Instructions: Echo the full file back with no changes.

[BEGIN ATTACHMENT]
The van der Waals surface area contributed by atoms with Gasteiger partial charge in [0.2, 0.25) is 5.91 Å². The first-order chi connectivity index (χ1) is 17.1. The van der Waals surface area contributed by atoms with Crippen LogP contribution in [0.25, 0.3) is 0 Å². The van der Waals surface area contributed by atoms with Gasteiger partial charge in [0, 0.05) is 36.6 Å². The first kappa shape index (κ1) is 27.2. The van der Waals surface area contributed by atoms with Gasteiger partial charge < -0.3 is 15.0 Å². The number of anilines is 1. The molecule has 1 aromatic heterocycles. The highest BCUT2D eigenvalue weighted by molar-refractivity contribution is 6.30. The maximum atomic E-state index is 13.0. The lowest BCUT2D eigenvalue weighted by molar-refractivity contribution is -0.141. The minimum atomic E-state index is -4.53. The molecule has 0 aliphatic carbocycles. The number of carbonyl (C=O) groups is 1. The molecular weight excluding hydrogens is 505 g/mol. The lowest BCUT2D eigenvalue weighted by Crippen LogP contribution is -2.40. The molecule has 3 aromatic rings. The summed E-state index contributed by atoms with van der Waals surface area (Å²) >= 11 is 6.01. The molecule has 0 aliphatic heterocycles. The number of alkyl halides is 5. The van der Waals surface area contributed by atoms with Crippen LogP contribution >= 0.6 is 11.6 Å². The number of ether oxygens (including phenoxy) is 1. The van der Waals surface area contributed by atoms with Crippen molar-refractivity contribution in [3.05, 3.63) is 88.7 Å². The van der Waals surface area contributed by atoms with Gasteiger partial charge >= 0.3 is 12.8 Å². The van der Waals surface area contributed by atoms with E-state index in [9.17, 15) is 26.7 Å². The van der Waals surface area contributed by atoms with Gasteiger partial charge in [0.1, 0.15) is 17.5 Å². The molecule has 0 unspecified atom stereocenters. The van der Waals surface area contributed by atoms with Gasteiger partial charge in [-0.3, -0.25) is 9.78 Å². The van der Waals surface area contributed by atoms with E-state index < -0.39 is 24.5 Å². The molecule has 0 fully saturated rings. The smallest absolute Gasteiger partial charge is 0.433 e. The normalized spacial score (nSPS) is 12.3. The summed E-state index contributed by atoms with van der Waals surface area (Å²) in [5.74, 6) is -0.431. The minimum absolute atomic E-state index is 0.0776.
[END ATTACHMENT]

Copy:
The van der Waals surface area contributed by atoms with Gasteiger partial charge in [0.2, 0.25) is 5.91 Å². The first-order chi connectivity index (χ1) is 17.1. The van der Waals surface area contributed by atoms with Crippen LogP contribution in [0.25, 0.3) is 0 Å². The van der Waals surface area contributed by atoms with Gasteiger partial charge in [0, 0.05) is 36.6 Å². The first kappa shape index (κ1) is 27.2. The van der Waals surface area contributed by atoms with Gasteiger partial charge < -0.3 is 15.0 Å². The number of anilines is 1. The molecule has 1 aromatic heterocycles. The highest BCUT2D eigenvalue weighted by molar-refractivity contribution is 6.30. The maximum atomic E-state index is 13.0. The lowest BCUT2D eigenvalue weighted by molar-refractivity contribution is -0.141. The minimum atomic E-state index is -4.53. The molecule has 0 aliphatic carbocycles. The number of carbonyl (C=O) groups is 1. The molecular weight excluding hydrogens is 505 g/mol. The lowest BCUT2D eigenvalue weighted by Crippen LogP contribution is -2.40. The molecule has 3 aromatic rings. The summed E-state index contributed by atoms with van der Waals surface area (Å²) >= 11 is 6.01. The molecule has 0 aliphatic heterocycles. The number of alkyl halides is 5. The van der Waals surface area contributed by atoms with Crippen LogP contribution >= 0.6 is 11.6 Å². The number of ether oxygens (including phenoxy) is 1. The van der Waals surface area contributed by atoms with Crippen molar-refractivity contribution in [3.05, 3.63) is 88.7 Å². The van der Waals surface area contributed by atoms with Gasteiger partial charge >= 0.3 is 12.8 Å². The van der Waals surface area contributed by atoms with E-state index in [9.17, 15) is 26.7 Å². The van der Waals surface area contributed by atoms with Gasteiger partial charge in [0.1, 0.15) is 17.5 Å². The molecule has 0 unspecified atom stereocenters. The van der Waals surface area contributed by atoms with Gasteiger partial charge in [-0.3, -0.25) is 9.78 Å². The van der Waals surface area contributed by atoms with E-state index < -0.39 is 24.5 Å². The molecule has 0 fully saturated rings. The smallest absolute Gasteiger partial charge is 0.433 e. The normalized spacial score (nSPS) is 12.3. The summed E-state index contributed by atoms with van der Waals surface area (Å²) in [5.74, 6) is -0.431. The minimum absolute atomic E-state index is 0.0776.